Penblwydd hapus to Alfred Russel Wallace!
Image of Alfred Russel Wallace from http://en.wikipedia.org/wiki/File:Alfred_Russel_Wallace_engraving.jpg
Weevil collected by Alfred Russel Wallace
Today, 8 January, marks the 190th birthday of the intrepid explorer and brilliant naturalist Alfred Russel Wallace. Born in 1823 in the village of Llanbadoc near Usk, Wallace went on to be one of the most celebrated scientists of his era.
Wallace spent much of his early working years as a civil engineer in the south Wales area, particularly in the Vale of Neath. This involved spending a great deal of time working outdoors, which allowed him to indulge in his growing passion for natural history.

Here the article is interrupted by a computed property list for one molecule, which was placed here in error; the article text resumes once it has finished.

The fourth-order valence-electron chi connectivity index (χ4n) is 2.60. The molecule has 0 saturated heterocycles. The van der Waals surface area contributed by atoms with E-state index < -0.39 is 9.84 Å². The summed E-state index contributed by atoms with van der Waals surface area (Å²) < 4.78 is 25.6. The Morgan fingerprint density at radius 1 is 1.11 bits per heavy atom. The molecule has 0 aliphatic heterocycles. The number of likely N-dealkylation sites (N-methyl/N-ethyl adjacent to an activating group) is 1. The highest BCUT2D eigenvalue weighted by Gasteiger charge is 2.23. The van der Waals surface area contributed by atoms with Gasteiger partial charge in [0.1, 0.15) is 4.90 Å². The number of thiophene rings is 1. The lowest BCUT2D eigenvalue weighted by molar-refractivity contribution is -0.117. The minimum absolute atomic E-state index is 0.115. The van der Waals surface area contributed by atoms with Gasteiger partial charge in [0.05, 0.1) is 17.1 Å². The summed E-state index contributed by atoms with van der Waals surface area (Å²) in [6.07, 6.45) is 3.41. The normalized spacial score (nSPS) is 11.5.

Soon, inspired by the writings of traveling naturalists such as Alexander von Humboldt and Charles Darwin, Wallace set out on his own intrepid travels. These adventures started in the Amazon Basin and were followed later by his explorations of the Malay Archipelgo.
During these trips Wallace collected many thousands of birds, butterflies and beetles, many of which were new to science. The biological diversity he encountered inspired his thinking in many areas of biology such as the distribution and evolution of species. His brilliance did not go un-noticed and in 1858 he famously co-published the theory of evolution by natural selection with Charles Darwin.
During 2013 Amgueddfa Cymru – National Museum Wales, along with other museums and institutions across the world, will be marking the centenary of the death of A R Wallace in a celebration of his life and legacy. Keep an eye on our web site and blog for further information as we finalise details and dates. You will also be able to follow other events and exhibitions on the Wallace100 website.